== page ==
Introduction: Because all aspects of human physiology are affected by microgravity, an integrated countermeasure approach is warranted. The aim of this proposal is to finalize and further validate our prototype of an intravehicular mobile countermeasure suit, which consists of lower body negative pressure (LBNP) trousers and vest to reproduce the effects of gravitational stress during spaceflight. This mobile “Gravity Suit” aims to be: 1) Comfortable enough to allow for use for several hours per day, which entails monitoring and some form of regulation of the internal environment (temperature and humidity); 2) Not interfere with everyday in-flight activities, which entails being slim enough to allow for movement around the station and to be mobile and un-tethered, i.e., to have a mobile battery-operated vacuum system; 3) be flexible enough to be combined with some forms of exercise and movement, which entails ability to flex the knee and hip to at least 90 degrees.
Background: LBNP was used as early as the Apollo program through Skylab and Mir (Hoffler et al. 1977, Iwasaki et al. 2007). Currently the Russian LBNP device (“Chibis”) is available on International Space Station (ISS). Several indications point to beneficial multi-system effects. To make LBNP feasible as a countermeasure, we created a wearable, untethered, mobile, and flexible device.
Aim: To test that the suit induces caudal fluid shift as know from “classic rigid LBNP” devices (Petersen et al. 2019) and in addition to that it provides mechanical loading of the body which could potentially be beneficial for the musculoskeletal system.
Materials and Methods: We have designed and built a wearable LBNP device consisting of a set of trousers that can be pressurized with a seal created at the iliac crest and attached “boots” that support ground reaction forces. The mechanical loads are carried to the shoulders by means of the attached vest to provide mechanical loading to the entire axial length of the body. Negative pressure is generated by a portable vacuum powered by a rechargeable battery. Following Institutional Review Board (IRB) approval 8 healthy subjects were included in initial testing. Mechanical loading was quantified as ground reaction forces (GRF) under the sole of each foot using force sensors (Tekscan, USA) and on the shoulders under the vest. Caudal fluid shift was assessed from the reductions in internal jugular venous cross-sectional area (IJVa) using ultrasounds (treason t3200, treason, USA). Continuous cardiovascular profile was recorded using the volume-clamp method from a finger cuff (Nexfin, BMeye, The Netherlands) and presented as 1 min average following 5 minutes of rest at each condition. Range of motion was recorded as maximum comfortable angle of flexion of the hip and knees from the normal position. Incremental LBNP from 0 to 40 mmHg at increments of 10 mmHg were applied while subjects were resting in a suspended supine position. Following completion of the incremental protocol, LBNP was set at 20 mmHg and range of motion at this level was recorded.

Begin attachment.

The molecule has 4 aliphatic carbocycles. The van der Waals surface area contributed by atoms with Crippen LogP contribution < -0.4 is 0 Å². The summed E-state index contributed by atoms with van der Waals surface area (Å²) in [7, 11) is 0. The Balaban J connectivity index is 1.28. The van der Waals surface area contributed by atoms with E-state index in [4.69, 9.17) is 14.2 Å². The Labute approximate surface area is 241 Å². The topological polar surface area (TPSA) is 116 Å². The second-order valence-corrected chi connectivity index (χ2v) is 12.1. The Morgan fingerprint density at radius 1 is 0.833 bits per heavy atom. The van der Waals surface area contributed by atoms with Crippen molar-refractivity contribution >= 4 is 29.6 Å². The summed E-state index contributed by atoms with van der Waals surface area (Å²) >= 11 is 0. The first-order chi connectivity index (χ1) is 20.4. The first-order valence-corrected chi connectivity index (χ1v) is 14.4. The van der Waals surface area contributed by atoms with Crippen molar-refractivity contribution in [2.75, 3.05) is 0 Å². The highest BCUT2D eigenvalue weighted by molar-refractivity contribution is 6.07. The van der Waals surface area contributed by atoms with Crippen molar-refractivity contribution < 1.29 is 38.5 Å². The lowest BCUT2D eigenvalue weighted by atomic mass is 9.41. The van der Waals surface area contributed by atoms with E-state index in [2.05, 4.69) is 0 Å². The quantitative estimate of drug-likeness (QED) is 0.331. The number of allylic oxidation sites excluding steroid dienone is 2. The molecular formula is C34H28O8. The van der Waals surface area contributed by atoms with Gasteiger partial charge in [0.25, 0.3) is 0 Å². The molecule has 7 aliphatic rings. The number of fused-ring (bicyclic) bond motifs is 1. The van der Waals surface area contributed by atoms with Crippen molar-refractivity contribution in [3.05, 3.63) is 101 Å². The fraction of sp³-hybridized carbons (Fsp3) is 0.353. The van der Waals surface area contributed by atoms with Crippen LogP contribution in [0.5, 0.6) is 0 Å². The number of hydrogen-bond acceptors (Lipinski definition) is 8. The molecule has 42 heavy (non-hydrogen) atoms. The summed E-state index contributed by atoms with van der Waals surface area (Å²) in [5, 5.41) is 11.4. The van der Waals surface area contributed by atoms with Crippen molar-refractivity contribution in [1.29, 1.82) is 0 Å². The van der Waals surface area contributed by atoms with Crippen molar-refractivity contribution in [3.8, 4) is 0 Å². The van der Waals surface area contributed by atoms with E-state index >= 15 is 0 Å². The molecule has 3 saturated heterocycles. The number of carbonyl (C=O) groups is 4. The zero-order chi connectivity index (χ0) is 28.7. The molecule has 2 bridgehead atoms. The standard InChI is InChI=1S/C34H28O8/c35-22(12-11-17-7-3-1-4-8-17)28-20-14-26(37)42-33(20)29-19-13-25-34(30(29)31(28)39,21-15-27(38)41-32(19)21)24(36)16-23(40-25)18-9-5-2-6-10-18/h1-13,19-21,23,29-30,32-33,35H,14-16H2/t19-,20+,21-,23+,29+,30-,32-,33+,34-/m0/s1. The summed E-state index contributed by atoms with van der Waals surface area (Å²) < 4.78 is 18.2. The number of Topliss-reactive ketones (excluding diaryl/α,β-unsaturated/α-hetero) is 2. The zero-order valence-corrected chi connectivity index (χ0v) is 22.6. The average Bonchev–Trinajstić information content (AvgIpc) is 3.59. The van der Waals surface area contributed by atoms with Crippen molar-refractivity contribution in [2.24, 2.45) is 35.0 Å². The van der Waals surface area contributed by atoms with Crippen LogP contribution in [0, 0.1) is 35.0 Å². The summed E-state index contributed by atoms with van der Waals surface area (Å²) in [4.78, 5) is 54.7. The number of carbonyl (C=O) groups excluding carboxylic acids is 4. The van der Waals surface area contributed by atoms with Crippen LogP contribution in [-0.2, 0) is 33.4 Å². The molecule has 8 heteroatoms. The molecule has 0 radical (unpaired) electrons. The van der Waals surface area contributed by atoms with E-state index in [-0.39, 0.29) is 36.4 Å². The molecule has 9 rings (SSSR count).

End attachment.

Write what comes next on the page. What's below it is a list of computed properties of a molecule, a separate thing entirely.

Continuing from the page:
Results: Relative to normal body weight (BW) when standing upright, increments of 10 mmHg LBNP from 0 to 40 mmHg whilst supine generated incremental axial mechanical loading of the body with around 35 mmHg generating close to one bodyweight. Caudal fluid displacement was indicated by the significant reduction of IVJa while cardiovascular parameters were well maintained (P > 0.05) with the exception of stroke volume (SV) which decreased at 40 mmHg, and which was accompanied by a non-significant increase in heart rate (HR). Mean arterial blood pressure (MAP) was maintained throughout the incremental LBNP protocol. Range of motion across the hip and knee joints was measured and confirmed to reach 90 degrees.
Discussion: LBNP is a potential countermeasure to reverse the cranial fluid shift associated with weightlessness. In the first year of this omnibus project, we have demonstrated that a caudal fluid shift and mechanical loading can be achieved using a wearable mobile LBNP suit.
Limitations: An important limitation is the restricted dimensions of the suit which only allowed for inclusion of subjects with a limited waist-, hip-, and leg-circumference and length of the legs. Ongoing efforts are directed toward including subjects of varying size and further investigating the effects of LBNP in combination with GRF.
Hoffler WG, Johnson P, Nicogossian AE, et al Vectorcardiographic Results From Skylab Medical Experiment M092: Lower Body Negative Presure. In: Biomedical results from Skylab. Scientific and Technical Information Office, National Aeronautics and Space Administration, Washington, D.C., pp 313–323, 1977
Iwasaki K,Levine BD, Zhang R, Zuckerman JH, Pawelczyk JA, Diedrich A, Ertl AC, Cox JF, Cooke WH, Giller CA, Ray CA, Lane LD, Buckey JC Jr, Baisch FJ, Eckberg DL, Robertson D, Biaggioni I, Blomqvist CG. Human cerebral autoregulation before, during and after spaceflight J Physiol. 579:799-810. 2007
Petersen LG, Lawley JS, Lilja-Cyron A, Petersen JCG, Howden EJ, Sarma S, Cornwell WK, Zhang R, Whitworth LA, Williams MA, Juhler M, Levine BD. Lower Body Negative Pressure To Safely Reduce Intracranial Pressure. J Phys 597:237-248, 2019.
Abstracts for Journals and Proceedings
Petersen LG, Hargens A, Levine B. "Mobile Negative Pressure Suit as an Integrative Countermeasure." Poster, 2019 NASA Human Research Program Investigators’ Workshop, Galveston, TX, January 22-25, 2019.
Abstracts. 2019 NASA Human Research Program Investigators’ Workshop, Galveston, TX, January 22-25, 2019. , Jan-2019